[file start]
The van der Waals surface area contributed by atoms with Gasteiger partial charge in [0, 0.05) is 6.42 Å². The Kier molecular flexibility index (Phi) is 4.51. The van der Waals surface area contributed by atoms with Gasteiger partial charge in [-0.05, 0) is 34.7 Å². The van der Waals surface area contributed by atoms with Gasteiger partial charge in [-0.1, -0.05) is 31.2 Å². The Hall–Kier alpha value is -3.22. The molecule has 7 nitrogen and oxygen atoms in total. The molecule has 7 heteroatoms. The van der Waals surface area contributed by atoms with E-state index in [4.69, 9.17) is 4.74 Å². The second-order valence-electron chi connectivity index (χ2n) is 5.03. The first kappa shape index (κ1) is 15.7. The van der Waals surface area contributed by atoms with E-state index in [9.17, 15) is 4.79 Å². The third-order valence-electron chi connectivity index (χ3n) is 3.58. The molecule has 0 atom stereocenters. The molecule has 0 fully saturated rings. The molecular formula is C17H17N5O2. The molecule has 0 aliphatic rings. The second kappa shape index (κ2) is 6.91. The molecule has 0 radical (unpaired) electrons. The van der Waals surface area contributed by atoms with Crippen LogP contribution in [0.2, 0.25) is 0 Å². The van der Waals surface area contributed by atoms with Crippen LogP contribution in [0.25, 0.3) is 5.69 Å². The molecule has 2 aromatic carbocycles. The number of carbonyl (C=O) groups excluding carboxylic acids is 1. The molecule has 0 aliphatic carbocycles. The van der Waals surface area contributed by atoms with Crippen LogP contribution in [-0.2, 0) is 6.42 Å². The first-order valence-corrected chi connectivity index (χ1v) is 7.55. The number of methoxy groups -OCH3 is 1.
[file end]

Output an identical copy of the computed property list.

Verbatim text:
The van der Waals surface area contributed by atoms with Gasteiger partial charge in [0, 0.05) is 6.42 Å². The Kier molecular flexibility index (Phi) is 4.51. The van der Waals surface area contributed by atoms with Gasteiger partial charge in [-0.05, 0) is 34.7 Å². The van der Waals surface area contributed by atoms with Gasteiger partial charge in [-0.1, -0.05) is 31.2 Å². The Hall–Kier alpha value is -3.22. The molecule has 7 nitrogen and oxygen atoms in total. The molecule has 7 heteroatoms. The van der Waals surface area contributed by atoms with E-state index in [4.69, 9.17) is 4.74 Å². The second-order valence-electron chi connectivity index (χ2n) is 5.03. The first kappa shape index (κ1) is 15.7. The van der Waals surface area contributed by atoms with E-state index in [9.17, 15) is 4.79 Å². The third-order valence-electron chi connectivity index (χ3n) is 3.58. The molecule has 0 atom stereocenters. The molecule has 0 fully saturated rings. The molecular formula is C17H17N5O2. The molecule has 0 aliphatic rings. The second kappa shape index (κ2) is 6.91. The molecule has 0 radical (unpaired) electrons. The van der Waals surface area contributed by atoms with Crippen LogP contribution in [0.2, 0.25) is 0 Å². The van der Waals surface area contributed by atoms with Crippen LogP contribution in [0.25, 0.3) is 5.69 Å². The molecule has 2 aromatic carbocycles. The number of carbonyl (C=O) groups excluding carboxylic acids is 1. The molecule has 0 aliphatic carbocycles. The van der Waals surface area contributed by atoms with Crippen LogP contribution in [-0.2, 0) is 6.42 Å². The first-order valence-corrected chi connectivity index (χ1v) is 7.55. The number of methoxy groups -OCH3 is 1.